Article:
The great global energy transition is accelerating. Who could have imagined a few years ago that global carbon emissions would stall in 2015, spurred by a rise in renewable energy? Or that the Saudi government would announce a $2 trillion investment fund to wean their nation off oil within just 20 years? Or that an electric vehicle costing $35,000 would attract over 100,000 pre-orders some 20 months before its actual launch.
That’s what we witnessed in March. And much more heading in the same direction.
The stalling emissions news made for a historic front page in the Financial Times. “Climate battle bears early fruit”, the lead headline began. Global emissions dropped in 2015 despite continuing growth of the global economy, and accelerating deployment of solar and wind energy is a key reason, the FT and others concluded.
There can be no doubt that renewables will feature prominently in the mega fund the Saudis propose. It could in principle buy all of America’s four biggest publically quoted companies – Apple, Microsoft, Google and Berkshire Hathaway – with more than $100 billion to spare. In announcing the fund, Deputy Crown Prince Mohammed Bin Salman seemed deadly serious. “Within 20 years, we will be an economy or state that doesn’t depend mainly on oil,” he said. Investments, not oil, will provide the majority of the Kingdom’s income then.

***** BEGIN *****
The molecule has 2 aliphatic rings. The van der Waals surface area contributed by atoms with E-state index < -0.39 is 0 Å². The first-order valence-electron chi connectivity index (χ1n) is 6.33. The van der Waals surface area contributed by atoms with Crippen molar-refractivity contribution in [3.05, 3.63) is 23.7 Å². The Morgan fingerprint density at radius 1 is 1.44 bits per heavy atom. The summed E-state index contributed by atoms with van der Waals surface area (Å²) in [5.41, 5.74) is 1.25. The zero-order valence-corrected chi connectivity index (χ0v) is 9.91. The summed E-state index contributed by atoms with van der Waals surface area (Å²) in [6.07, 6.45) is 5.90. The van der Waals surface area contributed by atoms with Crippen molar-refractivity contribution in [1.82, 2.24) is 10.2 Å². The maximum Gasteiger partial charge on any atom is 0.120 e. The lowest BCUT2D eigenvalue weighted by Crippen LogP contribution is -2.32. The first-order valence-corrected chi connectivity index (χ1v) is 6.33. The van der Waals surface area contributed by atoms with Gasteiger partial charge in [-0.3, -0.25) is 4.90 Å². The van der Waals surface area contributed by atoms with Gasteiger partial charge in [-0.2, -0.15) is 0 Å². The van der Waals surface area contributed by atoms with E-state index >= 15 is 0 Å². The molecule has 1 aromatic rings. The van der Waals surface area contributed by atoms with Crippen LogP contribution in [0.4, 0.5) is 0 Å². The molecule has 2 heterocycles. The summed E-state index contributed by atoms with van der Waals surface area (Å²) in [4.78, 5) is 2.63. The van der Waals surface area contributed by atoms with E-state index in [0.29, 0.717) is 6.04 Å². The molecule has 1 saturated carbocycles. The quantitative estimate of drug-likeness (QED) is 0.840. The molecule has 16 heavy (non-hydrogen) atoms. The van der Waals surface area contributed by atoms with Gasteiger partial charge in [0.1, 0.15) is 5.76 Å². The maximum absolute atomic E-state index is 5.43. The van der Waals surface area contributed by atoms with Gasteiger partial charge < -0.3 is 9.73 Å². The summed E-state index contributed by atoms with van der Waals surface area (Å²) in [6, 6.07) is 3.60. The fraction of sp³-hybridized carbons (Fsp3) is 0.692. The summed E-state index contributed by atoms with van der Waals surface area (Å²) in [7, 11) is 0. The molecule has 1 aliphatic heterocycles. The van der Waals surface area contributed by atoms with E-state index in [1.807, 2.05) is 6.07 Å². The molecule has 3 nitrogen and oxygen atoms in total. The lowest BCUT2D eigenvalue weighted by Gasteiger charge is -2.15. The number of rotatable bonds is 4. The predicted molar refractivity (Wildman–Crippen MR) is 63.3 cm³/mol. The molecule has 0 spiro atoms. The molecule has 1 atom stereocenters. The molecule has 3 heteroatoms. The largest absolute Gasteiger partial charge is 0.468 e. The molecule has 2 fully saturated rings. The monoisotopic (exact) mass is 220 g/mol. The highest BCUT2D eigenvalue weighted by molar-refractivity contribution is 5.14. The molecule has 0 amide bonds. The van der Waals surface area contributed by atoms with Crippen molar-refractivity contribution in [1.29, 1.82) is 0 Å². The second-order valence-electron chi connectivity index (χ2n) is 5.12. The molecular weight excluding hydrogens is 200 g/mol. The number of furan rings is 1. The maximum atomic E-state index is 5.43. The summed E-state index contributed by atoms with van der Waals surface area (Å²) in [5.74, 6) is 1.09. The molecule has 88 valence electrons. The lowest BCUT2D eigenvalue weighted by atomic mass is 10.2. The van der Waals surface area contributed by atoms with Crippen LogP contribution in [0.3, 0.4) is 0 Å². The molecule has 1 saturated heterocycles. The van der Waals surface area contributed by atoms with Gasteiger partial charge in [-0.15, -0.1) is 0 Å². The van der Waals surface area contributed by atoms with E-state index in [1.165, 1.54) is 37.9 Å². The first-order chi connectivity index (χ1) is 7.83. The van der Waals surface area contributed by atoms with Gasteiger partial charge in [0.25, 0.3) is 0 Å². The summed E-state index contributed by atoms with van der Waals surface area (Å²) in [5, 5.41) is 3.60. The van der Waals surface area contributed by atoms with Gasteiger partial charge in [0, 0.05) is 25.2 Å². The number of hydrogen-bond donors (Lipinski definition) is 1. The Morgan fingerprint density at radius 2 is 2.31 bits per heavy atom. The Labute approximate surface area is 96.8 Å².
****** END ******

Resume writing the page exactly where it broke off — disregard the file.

The Saudis may actually have little choice. Unveiling Tesla’s Model 3 EV, Elon Musk revealed that 110,000 people had pre-ordered the car. That would amount to revenue of at least $3.8 billion on the day of the launch. It took Apple more than six months to reach its first billion dollars from i-Phone revenues. All over the world, major corporations are lining up to compete with Tesla on battery power storage and electricity for transportation. And, of course, renewables with which to provide that electricity.